Endowment support for the faculty raised $5.5 million for new professorial chairs and resources for faculty research. Among the donors providing gifts of $1 million to create new endowed professorships were Euterpe Boukis Dukakis '25, a chair in classical and medieval studies, in memory of her husband, Panos '22, and son Stelian '53; Geraldine and Clark A. Griffith '53, a chair in environmental studies (see related story in "On and Off Campus"), and Alice Swanson Esty '25, a just-announced chair in music.
Endowment support for resources and programs raised $7.2 million, with more than $5 million in gifts to unrestricted endowment.
Prior to 1991, Bates had never before received a million-dollar gift from a living individual. But to succeed in its $50-million quest, the College needed to secure a number of such gifts. The question was begged: Could Bates do it?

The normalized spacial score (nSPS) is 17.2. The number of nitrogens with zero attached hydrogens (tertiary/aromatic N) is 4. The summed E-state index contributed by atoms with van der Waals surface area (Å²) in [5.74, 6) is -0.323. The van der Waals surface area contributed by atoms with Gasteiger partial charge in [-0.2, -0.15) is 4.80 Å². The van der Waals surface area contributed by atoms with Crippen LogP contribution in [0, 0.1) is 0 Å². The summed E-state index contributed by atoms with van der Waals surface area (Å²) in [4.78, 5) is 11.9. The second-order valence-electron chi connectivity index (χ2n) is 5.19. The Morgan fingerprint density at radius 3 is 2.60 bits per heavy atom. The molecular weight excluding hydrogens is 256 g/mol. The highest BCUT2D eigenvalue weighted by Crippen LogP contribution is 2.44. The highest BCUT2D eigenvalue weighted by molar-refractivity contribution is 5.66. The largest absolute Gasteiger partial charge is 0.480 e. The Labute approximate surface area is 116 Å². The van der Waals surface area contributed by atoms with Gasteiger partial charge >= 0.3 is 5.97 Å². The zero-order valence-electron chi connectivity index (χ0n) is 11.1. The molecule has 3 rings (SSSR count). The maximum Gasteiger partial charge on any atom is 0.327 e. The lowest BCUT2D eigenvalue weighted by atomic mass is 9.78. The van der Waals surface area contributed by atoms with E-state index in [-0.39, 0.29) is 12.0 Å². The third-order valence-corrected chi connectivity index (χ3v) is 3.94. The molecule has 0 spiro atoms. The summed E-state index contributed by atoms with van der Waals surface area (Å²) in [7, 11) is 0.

The Moodys' gift, one of the earliest of the Campaign, forced a paradigm shift in Bates fund-raising expectations. During the Campaign, the College would receive fourteen more gifts of $1 million or more. (In 1993, the Moodys' gift named one of the residences within the Residential Village in the couple's honor.)
For the past few years, the campus has engaged in planning for the $17.5-million academic building. Fund raising for this project began in earnest last year and has continued after the December close of the Bates Campaign. Thus far, the College has received $7.5 million in gifts and pledges, with early leadership support coming from Ursula Pettengill HC'31 and from Ralph T. Perry '51, who pledged his second $1-million commitment of the Bates Campaign, in memory of his first wife, Joan Holmes Perry '51. Groundbreaking for the new building took place April 5.